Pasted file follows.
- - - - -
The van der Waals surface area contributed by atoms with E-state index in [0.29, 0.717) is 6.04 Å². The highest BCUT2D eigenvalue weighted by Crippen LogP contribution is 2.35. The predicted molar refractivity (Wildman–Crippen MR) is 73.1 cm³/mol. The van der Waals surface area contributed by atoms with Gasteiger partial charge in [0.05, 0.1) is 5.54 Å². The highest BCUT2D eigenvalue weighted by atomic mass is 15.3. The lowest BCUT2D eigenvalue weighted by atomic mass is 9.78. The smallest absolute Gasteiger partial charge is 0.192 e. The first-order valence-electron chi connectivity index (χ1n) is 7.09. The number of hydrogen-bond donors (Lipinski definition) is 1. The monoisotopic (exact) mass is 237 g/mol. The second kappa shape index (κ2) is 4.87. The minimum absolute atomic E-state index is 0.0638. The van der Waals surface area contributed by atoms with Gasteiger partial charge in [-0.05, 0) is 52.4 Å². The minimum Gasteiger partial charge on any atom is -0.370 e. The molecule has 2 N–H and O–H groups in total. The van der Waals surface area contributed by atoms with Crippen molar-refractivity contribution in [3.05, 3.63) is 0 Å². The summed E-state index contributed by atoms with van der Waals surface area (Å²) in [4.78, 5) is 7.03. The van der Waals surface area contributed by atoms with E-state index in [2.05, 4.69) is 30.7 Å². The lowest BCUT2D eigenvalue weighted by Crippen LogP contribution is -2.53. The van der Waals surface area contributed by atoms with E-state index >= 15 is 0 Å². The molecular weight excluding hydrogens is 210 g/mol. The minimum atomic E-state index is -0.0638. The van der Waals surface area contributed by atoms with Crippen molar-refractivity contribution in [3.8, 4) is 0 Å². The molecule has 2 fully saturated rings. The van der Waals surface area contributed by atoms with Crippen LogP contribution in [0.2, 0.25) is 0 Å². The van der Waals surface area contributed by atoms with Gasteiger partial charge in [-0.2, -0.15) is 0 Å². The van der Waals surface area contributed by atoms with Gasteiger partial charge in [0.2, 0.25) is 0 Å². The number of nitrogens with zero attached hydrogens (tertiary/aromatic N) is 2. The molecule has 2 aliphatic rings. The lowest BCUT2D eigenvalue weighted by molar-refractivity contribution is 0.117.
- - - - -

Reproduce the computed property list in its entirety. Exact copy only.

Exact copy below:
The van der Waals surface area contributed by atoms with E-state index in [0.29, 0.717) is 6.04 Å². The highest BCUT2D eigenvalue weighted by Crippen LogP contribution is 2.35. The predicted molar refractivity (Wildman–Crippen MR) is 73.1 cm³/mol. The van der Waals surface area contributed by atoms with Gasteiger partial charge in [0.05, 0.1) is 5.54 Å². The highest BCUT2D eigenvalue weighted by atomic mass is 15.3. The lowest BCUT2D eigenvalue weighted by atomic mass is 9.78. The smallest absolute Gasteiger partial charge is 0.192 e. The first-order valence-electron chi connectivity index (χ1n) is 7.09. The number of hydrogen-bond donors (Lipinski definition) is 1. The monoisotopic (exact) mass is 237 g/mol. The second kappa shape index (κ2) is 4.87. The minimum absolute atomic E-state index is 0.0638. The van der Waals surface area contributed by atoms with Gasteiger partial charge in [-0.05, 0) is 52.4 Å². The minimum Gasteiger partial charge on any atom is -0.370 e. The molecule has 2 N–H and O–H groups in total. The van der Waals surface area contributed by atoms with Crippen molar-refractivity contribution in [3.05, 3.63) is 0 Å². The summed E-state index contributed by atoms with van der Waals surface area (Å²) in [4.78, 5) is 7.03. The van der Waals surface area contributed by atoms with E-state index in [2.05, 4.69) is 30.7 Å². The lowest BCUT2D eigenvalue weighted by Crippen LogP contribution is -2.53. The van der Waals surface area contributed by atoms with E-state index >= 15 is 0 Å². The molecular weight excluding hydrogens is 210 g/mol. The minimum atomic E-state index is -0.0638. The van der Waals surface area contributed by atoms with Crippen molar-refractivity contribution in [3.8, 4) is 0 Å². The molecule has 2 fully saturated rings. The van der Waals surface area contributed by atoms with Crippen LogP contribution in [0.2, 0.25) is 0 Å². The van der Waals surface area contributed by atoms with Gasteiger partial charge in [-0.2, -0.15) is 0 Å². The van der Waals surface area contributed by atoms with Gasteiger partial charge in [0.2, 0.25) is 0 Å². The number of nitrogens with zero attached hydrogens (tertiary/aromatic N) is 2. The molecule has 2 aliphatic rings. The lowest BCUT2D eigenvalue weighted by molar-refractivity contribution is 0.117.